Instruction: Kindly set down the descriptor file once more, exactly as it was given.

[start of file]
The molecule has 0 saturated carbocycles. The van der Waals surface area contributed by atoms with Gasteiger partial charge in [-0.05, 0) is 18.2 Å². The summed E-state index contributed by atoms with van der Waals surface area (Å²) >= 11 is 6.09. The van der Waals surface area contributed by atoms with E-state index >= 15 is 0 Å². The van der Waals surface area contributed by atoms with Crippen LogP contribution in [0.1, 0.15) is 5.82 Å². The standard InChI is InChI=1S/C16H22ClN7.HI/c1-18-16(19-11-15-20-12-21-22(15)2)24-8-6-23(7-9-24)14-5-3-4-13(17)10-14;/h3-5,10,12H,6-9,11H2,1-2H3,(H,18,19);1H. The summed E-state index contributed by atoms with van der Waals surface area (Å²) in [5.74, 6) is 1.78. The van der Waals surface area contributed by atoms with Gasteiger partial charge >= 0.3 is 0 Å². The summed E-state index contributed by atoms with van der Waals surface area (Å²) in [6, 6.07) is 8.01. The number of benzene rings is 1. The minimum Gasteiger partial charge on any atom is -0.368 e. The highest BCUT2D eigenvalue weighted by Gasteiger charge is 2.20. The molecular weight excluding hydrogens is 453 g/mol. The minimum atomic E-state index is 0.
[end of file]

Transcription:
The molecule has 0 saturated carbocycles. The van der Waals surface area contributed by atoms with Gasteiger partial charge in [-0.05, 0) is 18.2 Å². The summed E-state index contributed by atoms with van der Waals surface area (Å²) >= 11 is 6.09. The van der Waals surface area contributed by atoms with E-state index >= 15 is 0 Å². The van der Waals surface area contributed by atoms with Crippen LogP contribution in [0.1, 0.15) is 5.82 Å². The standard InChI is InChI=1S/C16H22ClN7.HI/c1-18-16(19-11-15-20-12-21-22(15)2)24-8-6-23(7-9-24)14-5-3-4-13(17)10-14;/h3-5,10,12H,6-9,11H2,1-2H3,(H,18,19);1H. The summed E-state index contributed by atoms with van der Waals surface area (Å²) in [5.74, 6) is 1.78. The van der Waals surface area contributed by atoms with Gasteiger partial charge >= 0.3 is 0 Å². The summed E-state index contributed by atoms with van der Waals surface area (Å²) in [6, 6.07) is 8.01. The number of benzene rings is 1. The minimum Gasteiger partial charge on any atom is -0.368 e. The highest BCUT2D eigenvalue weighted by Gasteiger charge is 2.20. The molecular weight excluding hydrogens is 453 g/mol. The minimum atomic E-state index is 0.